World Cancer Day: Hair loss and Resources
Hair grows in a continuous cycle, with old hairs falling out and being replaced by new ones. Part cancer therapies cause patients to lose some or all of their hair, which usually falls out in clumps during washing or combing. It's natural for both men and women to be unhappy when they lose their hair. It's comforting to know that hair comes back and that you may take actions to make hair loss less of an issue for you.
World Cancer Day, observed on February 4th each year, is a global unifying campaign coordinated by the Union for International Cancer Control (UICC). We are all working together to reimagine a world where millions of preventable cancer deaths are avoided and access to life-saving cancer treatment and care is equitable for all - regardless of who you are or where you live - by raising global awareness, improving education, and catalyzing personal, collective, and government action.
WHAT FACTORS CONTRIBUTE TO HAIR LOSS IN CANCER PATIENTS?
Chemotherapy is used to target cancer cells that proliferate quickly. However, certain healthy cells in the body divide fast, such as those lining the mouth and stomach, as well as those in hair follicles. Alopecia can occur when cancer therapies, particularly some chemotherapy medications, harm the healthy, fast-growing cells responsible for hair development. Radiation therapy may also induce hair loss in the treated area of the body.
Although hair loss does not always occur immediately, it often occurs within two weeks of beginning chemotherapy treatment and increases over the next two months. Hair loss in the radiation-treated region normally develops up to three weeks after the first treatment. Hair loss may occur during therapy and for several weeks afterwards.
Hair loss can occur on the head and/or other parts of the body, including the face (eyelashes and brows), arms, underarms, and legs.
WHO SUFFERS FROM HAIR LOSS?
Not everyone loses their hair while undergoing cancer treatment. In fact, two people using the same medicine may suffer various adverse effects related to hair loss. One patient may have hair loss while another does not. If alopecia develops, the degree of hair loss varies greatly depending on the kind, dose, frequency, and mode of therapy, as well as other individual characteristics.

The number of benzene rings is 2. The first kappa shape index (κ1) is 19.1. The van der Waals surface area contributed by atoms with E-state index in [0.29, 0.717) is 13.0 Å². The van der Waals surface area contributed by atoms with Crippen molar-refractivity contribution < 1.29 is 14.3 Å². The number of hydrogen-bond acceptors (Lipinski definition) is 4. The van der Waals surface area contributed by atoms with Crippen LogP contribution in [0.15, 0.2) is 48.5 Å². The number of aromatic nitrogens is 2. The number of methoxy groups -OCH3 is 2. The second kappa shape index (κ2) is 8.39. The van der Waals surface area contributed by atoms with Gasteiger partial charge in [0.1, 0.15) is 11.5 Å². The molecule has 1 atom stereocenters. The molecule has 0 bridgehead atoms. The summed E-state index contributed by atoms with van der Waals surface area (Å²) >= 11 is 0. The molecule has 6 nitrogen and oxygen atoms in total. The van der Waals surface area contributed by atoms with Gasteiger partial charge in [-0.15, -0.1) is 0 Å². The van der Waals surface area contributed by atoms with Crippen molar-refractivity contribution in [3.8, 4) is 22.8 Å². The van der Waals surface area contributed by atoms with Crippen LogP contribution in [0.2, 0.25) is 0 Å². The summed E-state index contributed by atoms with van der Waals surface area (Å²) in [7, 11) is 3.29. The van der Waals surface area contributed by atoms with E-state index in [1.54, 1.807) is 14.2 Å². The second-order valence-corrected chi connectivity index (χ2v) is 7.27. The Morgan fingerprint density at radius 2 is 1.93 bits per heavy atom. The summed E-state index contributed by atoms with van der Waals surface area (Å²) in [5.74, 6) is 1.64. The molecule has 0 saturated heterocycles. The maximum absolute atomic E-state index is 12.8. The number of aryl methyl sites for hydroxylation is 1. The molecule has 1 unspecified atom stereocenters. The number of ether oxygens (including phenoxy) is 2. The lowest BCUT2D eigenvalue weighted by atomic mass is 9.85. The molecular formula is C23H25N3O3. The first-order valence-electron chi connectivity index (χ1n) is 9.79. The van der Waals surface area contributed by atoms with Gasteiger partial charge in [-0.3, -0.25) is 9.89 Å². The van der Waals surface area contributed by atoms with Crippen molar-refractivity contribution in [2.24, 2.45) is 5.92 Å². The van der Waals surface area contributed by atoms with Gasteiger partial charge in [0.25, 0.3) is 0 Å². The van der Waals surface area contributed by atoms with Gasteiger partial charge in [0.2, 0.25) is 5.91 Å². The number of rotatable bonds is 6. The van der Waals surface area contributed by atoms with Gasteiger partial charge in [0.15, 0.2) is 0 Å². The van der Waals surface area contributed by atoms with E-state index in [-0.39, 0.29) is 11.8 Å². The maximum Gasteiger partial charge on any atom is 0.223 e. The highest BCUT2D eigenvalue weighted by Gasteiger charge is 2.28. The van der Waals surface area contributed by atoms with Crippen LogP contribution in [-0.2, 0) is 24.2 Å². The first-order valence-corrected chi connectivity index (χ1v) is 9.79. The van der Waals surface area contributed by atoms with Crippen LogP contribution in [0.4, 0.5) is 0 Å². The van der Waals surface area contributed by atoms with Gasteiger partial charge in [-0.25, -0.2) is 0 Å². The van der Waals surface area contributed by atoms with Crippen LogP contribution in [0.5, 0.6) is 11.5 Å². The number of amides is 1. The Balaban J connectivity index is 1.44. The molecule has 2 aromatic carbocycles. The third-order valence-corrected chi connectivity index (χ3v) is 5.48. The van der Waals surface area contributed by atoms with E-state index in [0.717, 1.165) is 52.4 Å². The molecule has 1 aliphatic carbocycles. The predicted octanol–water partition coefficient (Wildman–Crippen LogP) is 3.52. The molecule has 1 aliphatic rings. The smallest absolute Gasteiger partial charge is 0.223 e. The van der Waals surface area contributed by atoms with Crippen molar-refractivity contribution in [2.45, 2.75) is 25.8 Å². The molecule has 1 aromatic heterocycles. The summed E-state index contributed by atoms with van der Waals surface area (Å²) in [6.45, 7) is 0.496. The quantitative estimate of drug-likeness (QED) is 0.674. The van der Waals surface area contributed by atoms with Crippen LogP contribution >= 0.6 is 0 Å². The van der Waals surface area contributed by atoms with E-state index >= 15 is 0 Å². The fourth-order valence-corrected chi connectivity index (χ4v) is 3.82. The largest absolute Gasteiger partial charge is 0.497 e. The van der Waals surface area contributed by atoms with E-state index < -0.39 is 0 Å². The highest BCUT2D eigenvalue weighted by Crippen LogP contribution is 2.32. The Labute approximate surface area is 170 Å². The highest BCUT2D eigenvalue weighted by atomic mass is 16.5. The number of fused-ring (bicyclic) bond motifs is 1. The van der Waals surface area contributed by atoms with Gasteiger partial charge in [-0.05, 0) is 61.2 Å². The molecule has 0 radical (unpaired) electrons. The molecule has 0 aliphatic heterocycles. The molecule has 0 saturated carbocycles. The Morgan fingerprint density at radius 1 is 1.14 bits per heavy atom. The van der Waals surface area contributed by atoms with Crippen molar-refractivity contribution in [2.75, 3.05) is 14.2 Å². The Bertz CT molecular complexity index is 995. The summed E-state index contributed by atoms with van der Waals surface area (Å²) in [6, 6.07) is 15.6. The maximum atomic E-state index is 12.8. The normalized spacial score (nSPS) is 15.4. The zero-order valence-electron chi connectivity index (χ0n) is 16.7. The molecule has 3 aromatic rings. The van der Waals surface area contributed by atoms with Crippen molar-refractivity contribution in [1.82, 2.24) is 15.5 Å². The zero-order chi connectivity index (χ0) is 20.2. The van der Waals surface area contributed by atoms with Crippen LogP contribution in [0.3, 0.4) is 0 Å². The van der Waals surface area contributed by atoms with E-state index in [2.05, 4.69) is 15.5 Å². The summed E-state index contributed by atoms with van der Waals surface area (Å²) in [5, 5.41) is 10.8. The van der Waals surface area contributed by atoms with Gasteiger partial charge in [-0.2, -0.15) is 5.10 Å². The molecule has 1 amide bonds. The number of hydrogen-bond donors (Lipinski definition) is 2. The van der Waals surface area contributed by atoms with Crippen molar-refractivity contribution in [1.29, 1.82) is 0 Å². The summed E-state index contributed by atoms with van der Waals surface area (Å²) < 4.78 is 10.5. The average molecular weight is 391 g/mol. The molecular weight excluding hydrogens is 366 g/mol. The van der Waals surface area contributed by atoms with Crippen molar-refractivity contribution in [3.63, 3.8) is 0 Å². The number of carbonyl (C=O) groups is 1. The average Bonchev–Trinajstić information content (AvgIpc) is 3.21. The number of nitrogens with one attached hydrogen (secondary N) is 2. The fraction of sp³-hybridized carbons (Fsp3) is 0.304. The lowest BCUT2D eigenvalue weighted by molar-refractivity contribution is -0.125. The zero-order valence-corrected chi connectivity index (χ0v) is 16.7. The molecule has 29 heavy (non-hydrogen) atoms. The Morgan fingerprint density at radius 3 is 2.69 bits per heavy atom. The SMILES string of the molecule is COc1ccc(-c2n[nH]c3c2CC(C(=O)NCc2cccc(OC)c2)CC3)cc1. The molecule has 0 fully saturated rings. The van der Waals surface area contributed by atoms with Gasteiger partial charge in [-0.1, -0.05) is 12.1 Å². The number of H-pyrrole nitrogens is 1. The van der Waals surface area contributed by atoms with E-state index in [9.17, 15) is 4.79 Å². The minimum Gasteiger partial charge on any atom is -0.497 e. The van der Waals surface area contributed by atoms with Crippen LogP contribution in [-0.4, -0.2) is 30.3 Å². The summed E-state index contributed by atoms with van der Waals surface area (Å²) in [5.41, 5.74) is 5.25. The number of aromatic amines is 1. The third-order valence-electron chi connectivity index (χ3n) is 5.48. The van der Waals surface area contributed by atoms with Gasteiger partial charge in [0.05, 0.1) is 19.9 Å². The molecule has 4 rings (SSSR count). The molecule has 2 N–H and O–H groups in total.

Chemotherapy medications damage hair follicles, causing hair to fall out. Even when the same medications are used, it might be difficult to anticipate which individuals would lose their hair and which will not. Some medications can cause hair thinning or loss solely on the scalp. Others can also cause pubic hair thinning or loss, as well as arm and leg hair, brows, and eyelashes.
Hair loss on the scalp is a common side effect of head radiation therapy. Depending on the dosage of radiation applied to the head, hair may not regrow in the same manner as before.
HOW TO HANDLE HAIR LOSS CAUSED BY CANCER
Some forms of chemotherapy cause hair loss on your head and other places of your body. Radiation therapy can also induce hair loss on the treated area of the body. Alopecia is the medical term for hair loss. Consult your medical team to find out if the cancer therapy you'll be undergoing causes hair loss. Your doctor or nurse will discuss techniques that have worked for others, such as those described below.
- Your scalp should be protected and cared for. When you're outside, apply sunscreen and wear a hat. Choose a scarf or hat that you like and that keeps your head warm. Lotions and conditioners can help relieve itching and tenderness on your scalp.
- Allow yourself some time. It may be tough to accept that you are losing your hair. It may take some time to acclimate to your new appearance, and even more time to feel good about yourself again. It's normal to be unhappy. At the same time, keep in mind that hair loss is typically transitory and that hair will regrow once you finish therapy.
- Create a support system. Discuss the difficulties of hair loss with your friends and family. A cancer support group is also a fantastic place to meet other individuals who are experiencing hair loss. You can acquire suggestions and guidance on how others dealt with changes in their looks in this environment. Meeting with a psychologist or counselor may also be beneficial.
- If your hair thins but does not fall out entirely throughout treatment, consider Hair Building Fibers to fill in any sparse places. Hair Building Fibers can be sprinkled directly on the hair from the bottle or used with the Spray Applicator. Finish with Holding Spray for long-lasting gloss and durability.
SUPPORT AND RESOURCES:
For additional information on how to care for your look while undergoing chemotherapy, go to: Canadian Cancer Society. A non-profit organization that assists cancer survivors in managing the physical appearance-related side effects of cancer treatment.